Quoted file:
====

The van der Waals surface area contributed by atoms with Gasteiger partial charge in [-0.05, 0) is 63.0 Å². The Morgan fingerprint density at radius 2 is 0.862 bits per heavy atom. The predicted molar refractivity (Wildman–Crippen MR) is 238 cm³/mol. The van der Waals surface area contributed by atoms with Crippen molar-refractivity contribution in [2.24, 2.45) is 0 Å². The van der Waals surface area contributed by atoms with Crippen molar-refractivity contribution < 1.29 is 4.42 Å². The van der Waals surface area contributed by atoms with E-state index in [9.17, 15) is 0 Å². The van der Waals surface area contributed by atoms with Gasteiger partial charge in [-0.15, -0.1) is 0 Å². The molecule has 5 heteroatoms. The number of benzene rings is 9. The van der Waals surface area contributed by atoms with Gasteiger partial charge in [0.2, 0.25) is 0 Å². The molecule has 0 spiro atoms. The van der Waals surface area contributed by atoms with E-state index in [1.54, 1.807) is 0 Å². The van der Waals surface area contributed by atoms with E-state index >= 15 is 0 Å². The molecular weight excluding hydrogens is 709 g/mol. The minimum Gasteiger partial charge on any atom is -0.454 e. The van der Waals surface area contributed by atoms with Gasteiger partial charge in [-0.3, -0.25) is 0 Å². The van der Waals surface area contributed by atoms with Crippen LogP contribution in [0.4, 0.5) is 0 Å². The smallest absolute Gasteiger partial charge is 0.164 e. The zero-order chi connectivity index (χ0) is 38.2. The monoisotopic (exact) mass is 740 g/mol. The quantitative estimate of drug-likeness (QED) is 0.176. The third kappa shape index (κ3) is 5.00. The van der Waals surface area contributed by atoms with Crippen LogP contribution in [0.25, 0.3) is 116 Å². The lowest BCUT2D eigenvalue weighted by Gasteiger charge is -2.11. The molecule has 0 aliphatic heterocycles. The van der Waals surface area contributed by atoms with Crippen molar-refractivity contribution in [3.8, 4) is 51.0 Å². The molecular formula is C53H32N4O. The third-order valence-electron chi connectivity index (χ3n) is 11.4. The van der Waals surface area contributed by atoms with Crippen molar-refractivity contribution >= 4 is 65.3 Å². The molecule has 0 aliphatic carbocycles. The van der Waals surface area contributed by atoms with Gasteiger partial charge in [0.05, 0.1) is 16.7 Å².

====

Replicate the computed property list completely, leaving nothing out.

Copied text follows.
The van der Waals surface area contributed by atoms with Gasteiger partial charge in [-0.05, 0) is 63.0 Å². The Morgan fingerprint density at radius 2 is 0.862 bits per heavy atom. The predicted molar refractivity (Wildman–Crippen MR) is 238 cm³/mol. The van der Waals surface area contributed by atoms with Crippen molar-refractivity contribution in [2.24, 2.45) is 0 Å². The van der Waals surface area contributed by atoms with Crippen molar-refractivity contribution < 1.29 is 4.42 Å². The van der Waals surface area contributed by atoms with E-state index in [9.17, 15) is 0 Å². The van der Waals surface area contributed by atoms with Gasteiger partial charge in [-0.15, -0.1) is 0 Å². The molecule has 5 heteroatoms. The number of benzene rings is 9. The van der Waals surface area contributed by atoms with Gasteiger partial charge in [0.2, 0.25) is 0 Å². The molecule has 0 spiro atoms. The van der Waals surface area contributed by atoms with E-state index in [1.54, 1.807) is 0 Å². The van der Waals surface area contributed by atoms with E-state index >= 15 is 0 Å². The molecular weight excluding hydrogens is 709 g/mol. The minimum Gasteiger partial charge on any atom is -0.454 e. The van der Waals surface area contributed by atoms with Gasteiger partial charge in [-0.3, -0.25) is 0 Å². The van der Waals surface area contributed by atoms with Crippen LogP contribution in [0.4, 0.5) is 0 Å². The smallest absolute Gasteiger partial charge is 0.164 e. The zero-order chi connectivity index (χ0) is 38.2. The monoisotopic (exact) mass is 740 g/mol. The quantitative estimate of drug-likeness (QED) is 0.176. The third kappa shape index (κ3) is 5.00. The van der Waals surface area contributed by atoms with Crippen LogP contribution in [0.25, 0.3) is 116 Å². The lowest BCUT2D eigenvalue weighted by Gasteiger charge is -2.11. The molecule has 0 aliphatic heterocycles. The van der Waals surface area contributed by atoms with Crippen molar-refractivity contribution in [3.8, 4) is 51.0 Å². The molecular formula is C53H32N4O. The third-order valence-electron chi connectivity index (χ3n) is 11.4. The van der Waals surface area contributed by atoms with Crippen molar-refractivity contribution >= 4 is 65.3 Å². The molecule has 0 aliphatic carbocycles. The van der Waals surface area contributed by atoms with Gasteiger partial charge in [0.05, 0.1) is 16.7 Å².